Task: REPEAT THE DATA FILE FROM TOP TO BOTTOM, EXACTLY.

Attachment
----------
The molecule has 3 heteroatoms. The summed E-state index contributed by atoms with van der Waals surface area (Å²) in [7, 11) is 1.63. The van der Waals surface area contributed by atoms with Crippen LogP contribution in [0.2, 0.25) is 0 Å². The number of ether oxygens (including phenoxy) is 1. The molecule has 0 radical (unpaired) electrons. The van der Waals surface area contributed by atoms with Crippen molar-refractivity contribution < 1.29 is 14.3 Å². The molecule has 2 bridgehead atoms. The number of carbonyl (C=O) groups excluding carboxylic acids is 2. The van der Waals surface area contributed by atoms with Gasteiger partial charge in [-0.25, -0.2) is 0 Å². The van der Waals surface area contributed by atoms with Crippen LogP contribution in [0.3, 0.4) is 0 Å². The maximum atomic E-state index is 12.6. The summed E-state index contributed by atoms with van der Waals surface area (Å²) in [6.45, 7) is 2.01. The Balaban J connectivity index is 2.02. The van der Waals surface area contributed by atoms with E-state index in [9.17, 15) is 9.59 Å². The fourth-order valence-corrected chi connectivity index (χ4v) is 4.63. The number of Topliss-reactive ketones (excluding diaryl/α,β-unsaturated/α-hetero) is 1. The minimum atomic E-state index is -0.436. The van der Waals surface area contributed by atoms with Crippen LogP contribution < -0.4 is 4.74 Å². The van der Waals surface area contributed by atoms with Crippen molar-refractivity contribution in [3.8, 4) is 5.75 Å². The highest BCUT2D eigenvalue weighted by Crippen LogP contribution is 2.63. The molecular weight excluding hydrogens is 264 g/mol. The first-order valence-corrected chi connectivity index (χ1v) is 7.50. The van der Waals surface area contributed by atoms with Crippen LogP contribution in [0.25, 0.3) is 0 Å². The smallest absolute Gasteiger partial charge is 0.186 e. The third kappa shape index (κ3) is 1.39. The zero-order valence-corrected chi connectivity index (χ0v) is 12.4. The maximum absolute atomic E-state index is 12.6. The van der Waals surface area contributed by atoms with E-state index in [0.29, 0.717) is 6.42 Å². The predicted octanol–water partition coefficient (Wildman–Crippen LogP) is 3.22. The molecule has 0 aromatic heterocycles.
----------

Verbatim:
The molecule has 3 heteroatoms. The summed E-state index contributed by atoms with van der Waals surface area (Å²) in [7, 11) is 1.63. The van der Waals surface area contributed by atoms with Crippen LogP contribution in [0.2, 0.25) is 0 Å². The number of ether oxygens (including phenoxy) is 1. The molecule has 0 radical (unpaired) electrons. The van der Waals surface area contributed by atoms with Crippen molar-refractivity contribution < 1.29 is 14.3 Å². The molecule has 2 bridgehead atoms. The number of carbonyl (C=O) groups excluding carboxylic acids is 2. The van der Waals surface area contributed by atoms with Gasteiger partial charge in [-0.25, -0.2) is 0 Å². The van der Waals surface area contributed by atoms with Crippen LogP contribution in [0.3, 0.4) is 0 Å². The maximum atomic E-state index is 12.6. The summed E-state index contributed by atoms with van der Waals surface area (Å²) in [6.45, 7) is 2.01. The Balaban J connectivity index is 2.02. The van der Waals surface area contributed by atoms with E-state index in [9.17, 15) is 9.59 Å². The fourth-order valence-corrected chi connectivity index (χ4v) is 4.63. The number of Topliss-reactive ketones (excluding diaryl/α,β-unsaturated/α-hetero) is 1. The minimum atomic E-state index is -0.436. The van der Waals surface area contributed by atoms with Crippen LogP contribution < -0.4 is 4.74 Å². The van der Waals surface area contributed by atoms with Crippen molar-refractivity contribution in [3.8, 4) is 5.75 Å². The highest BCUT2D eigenvalue weighted by Crippen LogP contribution is 2.63. The molecular weight excluding hydrogens is 264 g/mol. The first-order valence-corrected chi connectivity index (χ1v) is 7.50. The van der Waals surface area contributed by atoms with Crippen LogP contribution in [0.25, 0.3) is 0 Å². The smallest absolute Gasteiger partial charge is 0.186 e. The third kappa shape index (κ3) is 1.39. The zero-order valence-corrected chi connectivity index (χ0v) is 12.4. The maximum absolute atomic E-state index is 12.6. The van der Waals surface area contributed by atoms with E-state index in [0.29, 0.717) is 6.42 Å². The predicted octanol–water partition coefficient (Wildman–Crippen LogP) is 3.22. The molecule has 0 aromatic heterocycles.